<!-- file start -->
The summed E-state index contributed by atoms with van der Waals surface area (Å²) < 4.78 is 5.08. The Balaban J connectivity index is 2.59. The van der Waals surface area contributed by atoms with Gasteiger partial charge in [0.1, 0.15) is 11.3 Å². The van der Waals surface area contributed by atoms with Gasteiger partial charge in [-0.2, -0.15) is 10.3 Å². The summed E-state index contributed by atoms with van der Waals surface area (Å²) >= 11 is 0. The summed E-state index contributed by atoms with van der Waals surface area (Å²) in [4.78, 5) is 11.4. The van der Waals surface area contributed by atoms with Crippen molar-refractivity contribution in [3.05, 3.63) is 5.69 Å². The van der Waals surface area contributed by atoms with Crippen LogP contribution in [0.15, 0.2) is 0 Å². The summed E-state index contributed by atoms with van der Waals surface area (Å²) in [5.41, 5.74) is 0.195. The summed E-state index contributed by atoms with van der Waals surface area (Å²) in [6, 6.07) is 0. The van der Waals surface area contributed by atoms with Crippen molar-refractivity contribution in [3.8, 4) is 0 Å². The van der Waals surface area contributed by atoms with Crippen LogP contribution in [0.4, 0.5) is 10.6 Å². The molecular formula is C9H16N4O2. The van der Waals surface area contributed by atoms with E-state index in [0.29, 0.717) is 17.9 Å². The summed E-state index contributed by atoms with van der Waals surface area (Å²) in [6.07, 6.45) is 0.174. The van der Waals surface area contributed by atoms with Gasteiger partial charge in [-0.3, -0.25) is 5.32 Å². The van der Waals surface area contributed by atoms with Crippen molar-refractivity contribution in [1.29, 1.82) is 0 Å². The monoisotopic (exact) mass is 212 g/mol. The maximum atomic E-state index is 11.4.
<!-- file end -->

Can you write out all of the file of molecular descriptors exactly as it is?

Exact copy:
The summed E-state index contributed by atoms with van der Waals surface area (Å²) < 4.78 is 5.08. The Balaban J connectivity index is 2.59. The van der Waals surface area contributed by atoms with Gasteiger partial charge in [0.1, 0.15) is 11.3 Å². The van der Waals surface area contributed by atoms with Gasteiger partial charge in [-0.2, -0.15) is 10.3 Å². The summed E-state index contributed by atoms with van der Waals surface area (Å²) >= 11 is 0. The summed E-state index contributed by atoms with van der Waals surface area (Å²) in [4.78, 5) is 11.4. The van der Waals surface area contributed by atoms with Crippen molar-refractivity contribution in [3.05, 3.63) is 5.69 Å². The van der Waals surface area contributed by atoms with Crippen LogP contribution in [0.15, 0.2) is 0 Å². The summed E-state index contributed by atoms with van der Waals surface area (Å²) in [5.41, 5.74) is 0.195. The summed E-state index contributed by atoms with van der Waals surface area (Å²) in [6, 6.07) is 0. The van der Waals surface area contributed by atoms with Crippen molar-refractivity contribution in [3.8, 4) is 0 Å². The van der Waals surface area contributed by atoms with Crippen LogP contribution in [0.4, 0.5) is 10.6 Å². The molecular formula is C9H16N4O2. The van der Waals surface area contributed by atoms with E-state index in [0.29, 0.717) is 17.9 Å². The summed E-state index contributed by atoms with van der Waals surface area (Å²) in [6.07, 6.45) is 0.174. The van der Waals surface area contributed by atoms with Gasteiger partial charge in [-0.3, -0.25) is 5.32 Å². The van der Waals surface area contributed by atoms with Crippen molar-refractivity contribution in [1.29, 1.82) is 0 Å². The monoisotopic (exact) mass is 212 g/mol. The maximum atomic E-state index is 11.4.